That month seemed like years. Although we went in knowing it would be confirmed that AJ did have autism, as a parent, you still go in with hope.

The Official Diagnosis

We brought a friend who stayed with AJ in the waiting room while we had our appointment, as we lived in Seattle away from any family. The psychologist started with her pleasantries and how well AJ was doing, then came the “but.”

It was then that AJ was officially diagnosed with autism. The next few seconds after the words were spoken were like a gut punch that takes your breath away, followed by the realization that everything has changed, but nothing has.

AJ as a Young and Active Kid

AJ is a brilliant, fun-loving boy who has taught us so much and continues to teach us every day. He loves art, music, swinging, and spending time with the family.

He also has an amazing memory, a great sense of humor, and a heart that is so pure and loving. AJ dreams of one day going to college, becoming a chef with a restaurant of his own, being a Karate Sensei, and getting married and having a family of his own. He is also busy with school, therapy, camp, and multiple extracurricular programs.

AJ’s Interventions and Education

His interventions have been nonstop since he was 18 months old, and his overwhelming progress is pure evidence of their importance.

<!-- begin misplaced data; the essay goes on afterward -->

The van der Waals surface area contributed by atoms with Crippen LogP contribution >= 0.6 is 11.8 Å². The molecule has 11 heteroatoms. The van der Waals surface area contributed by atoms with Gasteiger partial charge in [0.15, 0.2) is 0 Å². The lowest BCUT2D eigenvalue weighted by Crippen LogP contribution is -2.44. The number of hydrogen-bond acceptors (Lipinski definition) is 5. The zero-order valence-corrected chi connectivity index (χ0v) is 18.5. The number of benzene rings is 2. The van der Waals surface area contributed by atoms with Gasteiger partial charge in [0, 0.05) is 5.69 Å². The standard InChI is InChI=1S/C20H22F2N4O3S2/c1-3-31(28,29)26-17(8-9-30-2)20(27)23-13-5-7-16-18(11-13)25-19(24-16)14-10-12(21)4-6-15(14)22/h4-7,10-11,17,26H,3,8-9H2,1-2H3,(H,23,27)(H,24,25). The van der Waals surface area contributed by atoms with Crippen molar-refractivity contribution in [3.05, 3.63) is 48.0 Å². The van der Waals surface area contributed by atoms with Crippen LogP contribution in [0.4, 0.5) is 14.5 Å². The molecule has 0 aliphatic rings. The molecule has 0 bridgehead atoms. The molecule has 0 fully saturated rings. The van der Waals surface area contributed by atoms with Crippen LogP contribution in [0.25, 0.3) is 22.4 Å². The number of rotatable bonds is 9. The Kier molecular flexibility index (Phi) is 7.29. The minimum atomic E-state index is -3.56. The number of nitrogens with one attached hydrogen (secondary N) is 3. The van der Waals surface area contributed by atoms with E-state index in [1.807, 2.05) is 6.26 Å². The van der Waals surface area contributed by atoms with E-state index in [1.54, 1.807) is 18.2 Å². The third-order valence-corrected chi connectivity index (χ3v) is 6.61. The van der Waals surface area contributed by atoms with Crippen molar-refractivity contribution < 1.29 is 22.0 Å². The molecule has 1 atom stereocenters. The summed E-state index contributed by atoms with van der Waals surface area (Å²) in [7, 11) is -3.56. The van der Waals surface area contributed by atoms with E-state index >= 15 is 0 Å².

AJ has achieved significant progress in school, which is the result of all his hard work, continuous interventions, advocating for his IEP to best support him, along with all the supportive teachers, staff, and therapists he is surrounded by daily.

We expose him to life just as we would have had he been never diagnosed. Some things can be more challenging, but with patience and time, obstacles always seem to be overcome.

Adapting Well and Having Independent Skills

AJ is a seasoned traveler of all modes. He loves going to events and sometimes uses headphones for louder functions, but he is also phasing that out. We have overcome many social obstacles by continuing to expose him to society from grocery stores and social functions to outings as big as his favorite place Disney.

I can’t say they all went smoothly the first or even twentieth time, but now he can comfortably enjoy the interactions of most everyday living. He is simply just a typical boy who approaches social situations a bit differently and sees the world in its literal sense.

A Work in Progress

AJ enjoys many extracurricular activities with some of his favorites now being Karate, Choir, and running to name a few. He also has a diagnosis of Attention Deficit Disorder (ADHD) which is a challenge he is always working on overcoming.